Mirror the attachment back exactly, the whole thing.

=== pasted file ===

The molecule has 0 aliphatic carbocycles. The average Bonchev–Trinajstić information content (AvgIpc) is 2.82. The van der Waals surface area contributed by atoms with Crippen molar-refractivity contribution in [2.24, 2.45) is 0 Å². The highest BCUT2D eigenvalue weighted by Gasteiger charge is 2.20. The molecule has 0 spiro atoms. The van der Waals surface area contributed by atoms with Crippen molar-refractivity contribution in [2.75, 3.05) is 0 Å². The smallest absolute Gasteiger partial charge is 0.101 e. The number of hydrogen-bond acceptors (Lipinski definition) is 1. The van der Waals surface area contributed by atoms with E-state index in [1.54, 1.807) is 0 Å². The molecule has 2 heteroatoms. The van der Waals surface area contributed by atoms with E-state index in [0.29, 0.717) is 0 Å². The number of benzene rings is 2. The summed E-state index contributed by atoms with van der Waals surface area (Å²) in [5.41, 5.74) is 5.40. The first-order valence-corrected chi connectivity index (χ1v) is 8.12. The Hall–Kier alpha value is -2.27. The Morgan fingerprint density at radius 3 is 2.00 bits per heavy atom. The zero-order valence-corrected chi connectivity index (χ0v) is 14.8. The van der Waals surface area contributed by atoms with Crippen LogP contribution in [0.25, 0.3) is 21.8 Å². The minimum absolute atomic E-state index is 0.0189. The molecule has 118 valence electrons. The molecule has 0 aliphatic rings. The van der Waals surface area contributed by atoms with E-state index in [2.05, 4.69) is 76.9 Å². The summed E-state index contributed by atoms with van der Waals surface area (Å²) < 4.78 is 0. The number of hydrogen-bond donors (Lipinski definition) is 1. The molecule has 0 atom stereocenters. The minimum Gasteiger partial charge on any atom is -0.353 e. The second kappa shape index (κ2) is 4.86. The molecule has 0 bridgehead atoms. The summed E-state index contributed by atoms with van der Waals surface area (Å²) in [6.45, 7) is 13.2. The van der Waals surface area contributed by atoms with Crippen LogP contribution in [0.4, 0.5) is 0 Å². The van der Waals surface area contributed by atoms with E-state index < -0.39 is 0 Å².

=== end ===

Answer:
The molecule has 0 aliphatic carbocycles. The average Bonchev–Trinajstić information content (AvgIpc) is 2.82. The van der Waals surface area contributed by atoms with Crippen molar-refractivity contribution in [2.24, 2.45) is 0 Å². The highest BCUT2D eigenvalue weighted by Gasteiger charge is 2.20. The molecule has 0 spiro atoms. The van der Waals surface area contributed by atoms with Crippen molar-refractivity contribution in [2.75, 3.05) is 0 Å². The smallest absolute Gasteiger partial charge is 0.101 e. The number of hydrogen-bond acceptors (Lipinski definition) is 1. The van der Waals surface area contributed by atoms with E-state index in [1.54, 1.807) is 0 Å². The molecule has 2 heteroatoms. The van der Waals surface area contributed by atoms with E-state index in [0.29, 0.717) is 0 Å². The number of benzene rings is 2. The summed E-state index contributed by atoms with van der Waals surface area (Å²) in [5.41, 5.74) is 5.40. The first-order valence-corrected chi connectivity index (χ1v) is 8.12. The Hall–Kier alpha value is -2.27. The Morgan fingerprint density at radius 3 is 2.00 bits per heavy atom. The zero-order valence-corrected chi connectivity index (χ0v) is 14.8. The van der Waals surface area contributed by atoms with Crippen LogP contribution in [0.25, 0.3) is 21.8 Å². The minimum absolute atomic E-state index is 0.0189. The molecule has 118 valence electrons. The molecule has 0 aliphatic rings. The van der Waals surface area contributed by atoms with E-state index in [2.05, 4.69) is 76.9 Å². The summed E-state index contributed by atoms with van der Waals surface area (Å²) < 4.78 is 0. The number of hydrogen-bond donors (Lipinski definition) is 1. The molecule has 0 atom stereocenters. The minimum Gasteiger partial charge on any atom is -0.353 e. The second kappa shape index (κ2) is 4.86. The molecule has 0 bridgehead atoms. The summed E-state index contributed by atoms with van der Waals surface area (Å²) in [6.45, 7) is 13.2. The van der Waals surface area contributed by atoms with Crippen LogP contribution in [0.4, 0.5) is 0 Å². The van der Waals surface area contributed by atoms with E-state index < -0.39 is 0 Å².